\begin{align}
\tag{6}
r_{0} = \left( \frac{e^2}{4\pi \epsilon_{0} m c^{2} } \right) = 2.82 \times 10^{-5} \ \A.
\end{align}

This value is known as the Thomson scattering length or classical radius of the electron. By generalizing the relationship of the electric fields of incident and radiated x-rays, the ratio of the radiated electric field to the incident electric field described in Eq. $$\eqref{Eq:ratio_of_electric_field}$$ is reduced to

\begin{align}
\label{Eq:complete_ratio_of_electric_field}
\tag{7}
\frac{E_{\mathrm{rad}}(R,t)}{E_{\mathrm{in}}} = -r_{0} \frac{\e^{ikR}}{R} \left| \hat{\vec{\epsilon}} \cdot \hat{\vec{\epsilon}}’\right|,
\end{align}

where “$$-$$” indicates the radiated x-ray has a different phase from that of the incident x-ray by 180$$\deg$$ because the charge of the electron is negative, $$\hat{\vec{\epsilon}}, \hat{\vec{\epsilon}}’$$ are unit vectors for the electric field of the incident and radiated x-rays.
Therefore, the differential cross-section becomes

\begin{align}
\label{Eq:derived_cross_section}
\tag{8}
\left( \frac{\diff\sigma}{\diff\Omega} \right) = r_{0}^{2}\left| \hat{\vec{\epsilon}} \cdot \hat{\vec{\epsilon}}’\right|^{2}.
\end{align}

The factor of $$\left| \hat{\vec{\epsilon}} \cdot \hat{\vec{\epsilon}}’\right|^{2}$$ is called the Polarization factor and its value is dependent on the polarization of the incoming x-ray and experimental geometry:

\begin{align}
\label{Eq:polarization_factor}
\tag{9}
P = \left| \hat{\vec{\epsilon}} \cdot \hat{\vec{\epsilon}}’\right|^{2} =
\begin{cases}
1 & \text{horizontal linear polarization: vertical scattering plane} \\
\cos^{2} \Psi & \text{horizontal linear polarization: horizontal scattering plane}\\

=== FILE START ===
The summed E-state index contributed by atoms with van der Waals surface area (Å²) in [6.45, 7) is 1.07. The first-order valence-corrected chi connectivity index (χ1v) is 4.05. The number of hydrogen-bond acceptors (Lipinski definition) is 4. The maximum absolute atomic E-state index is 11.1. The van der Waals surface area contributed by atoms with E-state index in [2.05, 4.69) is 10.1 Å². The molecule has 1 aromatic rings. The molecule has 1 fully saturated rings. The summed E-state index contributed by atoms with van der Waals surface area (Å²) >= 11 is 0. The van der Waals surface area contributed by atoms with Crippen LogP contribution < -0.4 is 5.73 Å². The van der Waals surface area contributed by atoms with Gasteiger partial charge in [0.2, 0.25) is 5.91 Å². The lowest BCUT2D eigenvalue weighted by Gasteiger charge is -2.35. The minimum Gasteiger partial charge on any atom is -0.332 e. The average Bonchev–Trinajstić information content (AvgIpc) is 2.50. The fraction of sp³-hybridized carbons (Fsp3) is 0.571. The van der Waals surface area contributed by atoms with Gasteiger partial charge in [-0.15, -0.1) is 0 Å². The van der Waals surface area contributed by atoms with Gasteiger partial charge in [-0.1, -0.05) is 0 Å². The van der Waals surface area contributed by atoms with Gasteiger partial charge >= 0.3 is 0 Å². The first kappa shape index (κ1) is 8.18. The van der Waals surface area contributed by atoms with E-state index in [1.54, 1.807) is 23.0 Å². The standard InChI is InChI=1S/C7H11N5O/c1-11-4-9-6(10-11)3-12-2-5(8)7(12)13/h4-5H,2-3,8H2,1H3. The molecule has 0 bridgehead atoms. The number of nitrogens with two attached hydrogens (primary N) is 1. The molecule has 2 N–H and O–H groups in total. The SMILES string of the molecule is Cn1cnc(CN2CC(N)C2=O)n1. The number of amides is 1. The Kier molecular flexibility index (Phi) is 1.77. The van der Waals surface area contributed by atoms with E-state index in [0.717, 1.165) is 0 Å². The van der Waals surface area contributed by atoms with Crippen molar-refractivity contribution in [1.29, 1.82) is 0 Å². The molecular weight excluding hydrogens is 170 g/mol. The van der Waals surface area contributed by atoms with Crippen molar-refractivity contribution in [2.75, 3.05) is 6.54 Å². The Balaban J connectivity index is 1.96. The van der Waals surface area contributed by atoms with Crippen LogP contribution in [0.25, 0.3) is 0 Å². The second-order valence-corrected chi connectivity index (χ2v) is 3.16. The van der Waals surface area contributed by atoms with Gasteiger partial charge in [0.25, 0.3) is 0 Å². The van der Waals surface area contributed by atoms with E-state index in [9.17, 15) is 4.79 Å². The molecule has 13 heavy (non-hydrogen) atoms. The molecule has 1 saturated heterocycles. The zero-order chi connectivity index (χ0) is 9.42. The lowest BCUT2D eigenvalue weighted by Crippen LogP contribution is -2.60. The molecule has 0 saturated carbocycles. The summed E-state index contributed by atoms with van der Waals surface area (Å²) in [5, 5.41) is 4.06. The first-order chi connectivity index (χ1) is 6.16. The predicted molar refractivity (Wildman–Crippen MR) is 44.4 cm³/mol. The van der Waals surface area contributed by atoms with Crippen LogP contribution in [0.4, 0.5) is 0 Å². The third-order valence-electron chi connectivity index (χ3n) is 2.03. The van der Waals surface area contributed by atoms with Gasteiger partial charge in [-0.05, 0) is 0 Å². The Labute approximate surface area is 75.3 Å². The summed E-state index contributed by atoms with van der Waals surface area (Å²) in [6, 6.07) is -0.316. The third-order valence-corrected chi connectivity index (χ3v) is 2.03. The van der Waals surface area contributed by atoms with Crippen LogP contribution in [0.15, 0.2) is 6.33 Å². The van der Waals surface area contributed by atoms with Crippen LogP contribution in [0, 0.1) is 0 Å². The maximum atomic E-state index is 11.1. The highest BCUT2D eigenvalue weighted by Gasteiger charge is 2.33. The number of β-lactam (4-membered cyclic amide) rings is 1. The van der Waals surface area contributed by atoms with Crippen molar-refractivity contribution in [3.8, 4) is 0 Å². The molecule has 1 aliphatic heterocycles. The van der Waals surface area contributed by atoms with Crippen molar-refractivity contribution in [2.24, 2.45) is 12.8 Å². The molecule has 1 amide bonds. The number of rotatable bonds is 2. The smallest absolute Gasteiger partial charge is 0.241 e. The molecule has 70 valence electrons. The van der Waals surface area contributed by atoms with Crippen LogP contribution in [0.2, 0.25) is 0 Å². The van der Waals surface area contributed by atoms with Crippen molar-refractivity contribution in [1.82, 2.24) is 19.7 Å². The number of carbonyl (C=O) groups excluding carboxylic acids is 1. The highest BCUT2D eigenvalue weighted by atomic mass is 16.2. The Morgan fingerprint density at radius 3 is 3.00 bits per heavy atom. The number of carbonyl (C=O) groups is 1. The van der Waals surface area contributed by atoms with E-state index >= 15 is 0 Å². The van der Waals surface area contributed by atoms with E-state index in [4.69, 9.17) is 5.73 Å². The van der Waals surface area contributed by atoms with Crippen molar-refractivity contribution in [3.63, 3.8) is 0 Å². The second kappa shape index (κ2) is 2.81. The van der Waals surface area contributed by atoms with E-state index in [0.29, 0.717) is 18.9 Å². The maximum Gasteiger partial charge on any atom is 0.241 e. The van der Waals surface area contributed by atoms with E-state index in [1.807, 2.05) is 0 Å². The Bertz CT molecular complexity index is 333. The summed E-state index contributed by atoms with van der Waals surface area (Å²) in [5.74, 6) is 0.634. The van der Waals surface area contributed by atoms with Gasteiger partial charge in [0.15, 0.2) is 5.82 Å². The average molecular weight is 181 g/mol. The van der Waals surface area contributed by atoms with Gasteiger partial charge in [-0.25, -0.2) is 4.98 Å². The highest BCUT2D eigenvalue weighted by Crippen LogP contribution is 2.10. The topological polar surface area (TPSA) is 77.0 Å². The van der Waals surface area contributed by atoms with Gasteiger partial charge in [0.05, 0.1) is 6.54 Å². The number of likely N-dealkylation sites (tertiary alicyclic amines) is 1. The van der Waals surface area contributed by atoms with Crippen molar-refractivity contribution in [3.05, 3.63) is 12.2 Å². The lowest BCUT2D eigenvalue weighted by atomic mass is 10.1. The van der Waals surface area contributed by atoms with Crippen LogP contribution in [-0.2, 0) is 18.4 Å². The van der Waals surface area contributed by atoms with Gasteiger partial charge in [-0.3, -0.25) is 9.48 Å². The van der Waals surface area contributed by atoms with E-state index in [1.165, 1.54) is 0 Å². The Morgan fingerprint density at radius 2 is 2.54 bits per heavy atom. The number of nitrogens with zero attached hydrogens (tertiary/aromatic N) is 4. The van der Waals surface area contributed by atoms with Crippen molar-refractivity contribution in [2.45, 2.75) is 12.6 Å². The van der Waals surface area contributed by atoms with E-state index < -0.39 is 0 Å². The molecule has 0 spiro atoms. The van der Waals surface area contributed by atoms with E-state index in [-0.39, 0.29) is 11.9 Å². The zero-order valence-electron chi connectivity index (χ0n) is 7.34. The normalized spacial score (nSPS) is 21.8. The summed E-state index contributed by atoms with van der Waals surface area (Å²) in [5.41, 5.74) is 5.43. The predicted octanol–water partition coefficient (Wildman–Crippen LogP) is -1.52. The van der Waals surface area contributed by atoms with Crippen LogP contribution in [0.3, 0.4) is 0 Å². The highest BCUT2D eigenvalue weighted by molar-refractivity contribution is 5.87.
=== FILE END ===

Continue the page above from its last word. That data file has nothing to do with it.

\left( 1 + \cos^{2} \Psi \right)/2 & \text{unpolarized source: x-ray tube}
\end{cases}
\end{align}

The resultant equation predicts that the scattering intensity becomes very weak if $$\Psi$$ is around 90$$\deg$$ when a detector is scanned in the horizontal plane with the light source of horizontal linear polarization, which is definitely unfavorable to the usual scattering measurement3. This is the reason why a detector is vertically scanned in a synchrotron radiation facility, whose polarization is generally linear in the horizontal plane due to the electron orbit in a storage ring.

###### For further study…(This article was written based on the following book)
• J. Als-Nielsen and D. McMorrow, Elements of Modern X-ray Physics, 2nd ed., John Wiley & Sons, 2011.
[Bibtex]
@book{Als-Nielsen2011,
author = {Als-Nielsen, J and McMorrow, D},
edition = {2nd},
publisher = {John Wiley \& Sons},
title = {{Elements of Modern X-ray Physics}},
year = {2011}
}
###### References
 J. Als-Nielsen and D. McMorrow, Elements of Modern X-ray Physics, 2nd ed., John Wiley & Sons, 2011.
[Bibtex]
@book{Als-Nielsen2011,
author = {Als-Nielsen, J and McMorrow, D},
edition = {2nd},
publisher = {John Wiley \& Sons},
title = {{Elements of Modern X-ray Physics}},
year = {2011}
}